Microsoft Windows 8 app developers will now get crash reports

Developing an app isn’t easy, even harder is making sure that the proper testing is conducted ahead of time. For a small studio, testing out an app for all kinds of hardware and equipment is near impossible. The good news is that Microsoft is able to do a lot of that testing for developers through their Windows Store app certification process. In fact, Microsoft says the most common reason for an app rejection is that it didn’t respond or ended up crashing during the tests.

While this helps make sure only high quality apps get to us consumers, it doesn’t do much for the developers that find their apps rejected and aren’t exactly sure what went wrong to cause a failure.

Through Microsoft’s app developer blog, MS has now announced that they will be helping out these developers by providing crash reports that help detail what went wrong during certification. Microsoft’s Dave Smith, a principal test manager, says that there will be two formats provided for these crash results. The first will be a dump file (.dmp) that can be opened in Visual Studio 2012 or Windows Debugger Tools. The other method is through an ErrorInfo (.txt) file, with the later of these formats containing information about crashes that are related to an unhandled JavaScript exception.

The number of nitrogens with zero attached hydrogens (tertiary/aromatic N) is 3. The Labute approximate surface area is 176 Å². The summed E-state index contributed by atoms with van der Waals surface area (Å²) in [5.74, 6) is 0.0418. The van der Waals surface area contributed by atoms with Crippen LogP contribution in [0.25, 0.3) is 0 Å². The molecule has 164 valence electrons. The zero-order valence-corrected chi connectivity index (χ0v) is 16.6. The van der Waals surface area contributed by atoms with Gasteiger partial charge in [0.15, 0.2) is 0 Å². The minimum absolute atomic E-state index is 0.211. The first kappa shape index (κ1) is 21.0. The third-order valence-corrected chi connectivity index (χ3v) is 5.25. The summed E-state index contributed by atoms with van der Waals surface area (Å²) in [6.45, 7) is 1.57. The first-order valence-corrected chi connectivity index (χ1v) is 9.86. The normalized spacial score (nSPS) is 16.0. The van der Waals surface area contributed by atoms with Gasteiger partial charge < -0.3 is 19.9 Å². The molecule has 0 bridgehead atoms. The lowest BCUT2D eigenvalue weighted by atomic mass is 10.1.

This is great news for the “little guy” companies out there with limited resources and the inability to launch full beta testing processes. For the consumer, it is good news, too. Why? By providing these crash reports to developers, it is much easier for the developers to fix the problem and get the apps up and running.

This quicker turn around could translate to more apps arriving in the Windows Store at an ever-increasing pace. While Microsoft’s app selection has grown, there is still a long ways to go before Microsoft can hold a candle (app wise) to competitors like Apple and Google. Moves like this certainly help though.

Taking a Look at Windows 8 and RT Apps

Speaking of apps, where are we right now when it comes to the number of apps? Globally we have nearly 40,000 apps, which have been downloaded more than a hundred million times. Not a bad start at all. In the spirit of this, we ask: what do you think Windows 8 is currently missing, app-wise? (Besides obvious choices like Facebook). Share your thoughts below.

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